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The Importance of Staying on Message

Payal Shukla

Congratulations! You just landed your company an interview! Now what? Do you truly understand the purpose of that opportunity? Does your spokesperson? Media interviews are a chance to not only share information about a new product, service or initiative, but a chance to position a company as a credible expert in the eyes of the journalist, readership and industry.

Good interviews strike a delicate balance between newsworthy information and company messaging. The right messaging produces polished spokespersons, affords more control over the final story and builds stronger relationships with reporters. The wrong (or poorly executed) messaging can cause serious damage long after the 24-hour news cycle has passed.


What constitutes a “good” key message? Start by asking yourself, “What is the one thing I want people to know about the product or company?” Or, “What is the biggest effect this announcement will have on my industry?” Your messaging lies within the answer to those questions.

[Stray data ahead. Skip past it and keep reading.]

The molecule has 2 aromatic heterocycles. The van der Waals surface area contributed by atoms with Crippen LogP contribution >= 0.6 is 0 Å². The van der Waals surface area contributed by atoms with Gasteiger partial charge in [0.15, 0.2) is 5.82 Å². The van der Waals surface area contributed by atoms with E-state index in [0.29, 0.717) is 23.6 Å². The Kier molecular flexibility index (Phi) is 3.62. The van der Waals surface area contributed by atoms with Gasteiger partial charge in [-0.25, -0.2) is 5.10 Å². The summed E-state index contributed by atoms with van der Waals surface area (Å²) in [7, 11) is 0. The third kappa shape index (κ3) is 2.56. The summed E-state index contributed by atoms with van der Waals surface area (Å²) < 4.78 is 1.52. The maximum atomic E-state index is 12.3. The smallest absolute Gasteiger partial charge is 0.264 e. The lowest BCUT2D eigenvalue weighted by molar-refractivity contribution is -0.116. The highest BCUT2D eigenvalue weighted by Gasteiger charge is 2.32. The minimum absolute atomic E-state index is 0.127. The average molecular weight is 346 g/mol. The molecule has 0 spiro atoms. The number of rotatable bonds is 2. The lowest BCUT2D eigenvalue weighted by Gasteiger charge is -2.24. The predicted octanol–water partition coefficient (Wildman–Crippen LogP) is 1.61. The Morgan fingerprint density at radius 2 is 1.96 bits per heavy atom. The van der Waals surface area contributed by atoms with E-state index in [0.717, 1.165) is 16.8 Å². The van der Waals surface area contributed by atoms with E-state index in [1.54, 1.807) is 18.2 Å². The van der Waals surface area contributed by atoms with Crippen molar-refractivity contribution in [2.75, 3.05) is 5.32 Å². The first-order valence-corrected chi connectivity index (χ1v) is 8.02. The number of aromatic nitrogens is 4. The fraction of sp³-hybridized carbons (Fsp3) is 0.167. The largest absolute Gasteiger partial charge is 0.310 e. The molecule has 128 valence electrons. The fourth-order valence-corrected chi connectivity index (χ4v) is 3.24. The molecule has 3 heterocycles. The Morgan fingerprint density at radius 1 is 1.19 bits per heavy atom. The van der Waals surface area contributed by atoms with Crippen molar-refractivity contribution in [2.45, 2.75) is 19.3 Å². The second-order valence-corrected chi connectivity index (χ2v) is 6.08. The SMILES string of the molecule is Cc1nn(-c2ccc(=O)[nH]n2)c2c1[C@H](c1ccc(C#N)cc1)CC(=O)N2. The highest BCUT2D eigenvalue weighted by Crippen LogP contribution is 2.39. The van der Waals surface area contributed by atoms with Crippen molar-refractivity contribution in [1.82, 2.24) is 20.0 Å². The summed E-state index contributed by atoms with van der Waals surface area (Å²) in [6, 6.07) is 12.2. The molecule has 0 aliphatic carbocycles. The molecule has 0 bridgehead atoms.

Strong messaging is pithy, memorable and directly addresses the issue at hand. Strong messaging is easy to understand, uses clear examples and avoids jargon or acronyms if possible.


In every interview follow the rule of three; come prepared with three key messages and stick to them. They key to a good delivery follows this simple formula:

Answer to the Question = the Restated Question + the Key Message

Good deliveries are positive and concise. Great deliveries use examples, anecdotes and analogies to explain the key message. Above all else, repeat key messages as much as possible without sounding forced. The shorter the message, the easier it is to repeat.


Not only is the rule of three an effective way to weave your messaging into every interview response, but for those difficult or unanswerable questions bridging back to one of your three key messages can make for a smooth recovery.

Most importantly, never make up a response. Guessing is never a good idea and instead opt for a response like, “I can’t speak to that, but I can say [key message].”

Before your spokesperson’s next interview – be it telephone, broadcast or even email – consider your key messages and the importance of staying on them.

Do you have advice for acing media interviews? Share it with us @WalkerSands.